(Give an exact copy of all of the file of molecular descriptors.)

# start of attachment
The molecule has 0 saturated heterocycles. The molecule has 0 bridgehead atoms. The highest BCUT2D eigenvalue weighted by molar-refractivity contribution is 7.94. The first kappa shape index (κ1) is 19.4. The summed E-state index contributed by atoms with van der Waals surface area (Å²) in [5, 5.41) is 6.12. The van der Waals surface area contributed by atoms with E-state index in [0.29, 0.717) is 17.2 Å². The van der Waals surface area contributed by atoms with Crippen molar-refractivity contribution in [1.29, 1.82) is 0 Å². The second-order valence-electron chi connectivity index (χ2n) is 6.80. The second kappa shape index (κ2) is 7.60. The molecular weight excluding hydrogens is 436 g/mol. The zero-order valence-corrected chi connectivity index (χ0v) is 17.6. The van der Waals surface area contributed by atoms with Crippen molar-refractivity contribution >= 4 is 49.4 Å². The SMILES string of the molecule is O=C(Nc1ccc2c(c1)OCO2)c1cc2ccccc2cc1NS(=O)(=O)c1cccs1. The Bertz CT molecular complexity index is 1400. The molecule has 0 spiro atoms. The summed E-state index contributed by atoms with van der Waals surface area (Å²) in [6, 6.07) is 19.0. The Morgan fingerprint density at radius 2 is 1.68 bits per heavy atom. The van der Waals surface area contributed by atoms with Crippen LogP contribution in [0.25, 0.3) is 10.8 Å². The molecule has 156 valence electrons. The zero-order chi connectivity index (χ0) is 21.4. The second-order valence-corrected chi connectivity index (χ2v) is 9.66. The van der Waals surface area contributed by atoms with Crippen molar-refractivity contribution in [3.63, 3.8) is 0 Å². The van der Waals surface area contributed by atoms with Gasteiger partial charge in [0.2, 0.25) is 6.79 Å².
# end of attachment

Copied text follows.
The molecule has 0 saturated heterocycles. The molecule has 0 bridgehead atoms. The highest BCUT2D eigenvalue weighted by molar-refractivity contribution is 7.94. The first kappa shape index (κ1) is 19.4. The summed E-state index contributed by atoms with van der Waals surface area (Å²) in [5, 5.41) is 6.12. The van der Waals surface area contributed by atoms with E-state index in [0.29, 0.717) is 17.2 Å². The van der Waals surface area contributed by atoms with Crippen molar-refractivity contribution in [1.29, 1.82) is 0 Å². The second-order valence-electron chi connectivity index (χ2n) is 6.80. The second kappa shape index (κ2) is 7.60. The molecular weight excluding hydrogens is 436 g/mol. The zero-order valence-corrected chi connectivity index (χ0v) is 17.6. The van der Waals surface area contributed by atoms with Crippen molar-refractivity contribution >= 4 is 49.4 Å². The SMILES string of the molecule is O=C(Nc1ccc2c(c1)OCO2)c1cc2ccccc2cc1NS(=O)(=O)c1cccs1. The Bertz CT molecular complexity index is 1400. The molecule has 0 spiro atoms. The summed E-state index contributed by atoms with van der Waals surface area (Å²) in [6, 6.07) is 19.0. The Morgan fingerprint density at radius 2 is 1.68 bits per heavy atom. The van der Waals surface area contributed by atoms with Crippen LogP contribution in [0.25, 0.3) is 10.8 Å². The molecule has 156 valence electrons. The zero-order chi connectivity index (χ0) is 21.4. The second-order valence-corrected chi connectivity index (χ2v) is 9.66. The van der Waals surface area contributed by atoms with Crippen molar-refractivity contribution in [3.63, 3.8) is 0 Å². The van der Waals surface area contributed by atoms with Gasteiger partial charge in [0.2, 0.25) is 6.79 Å².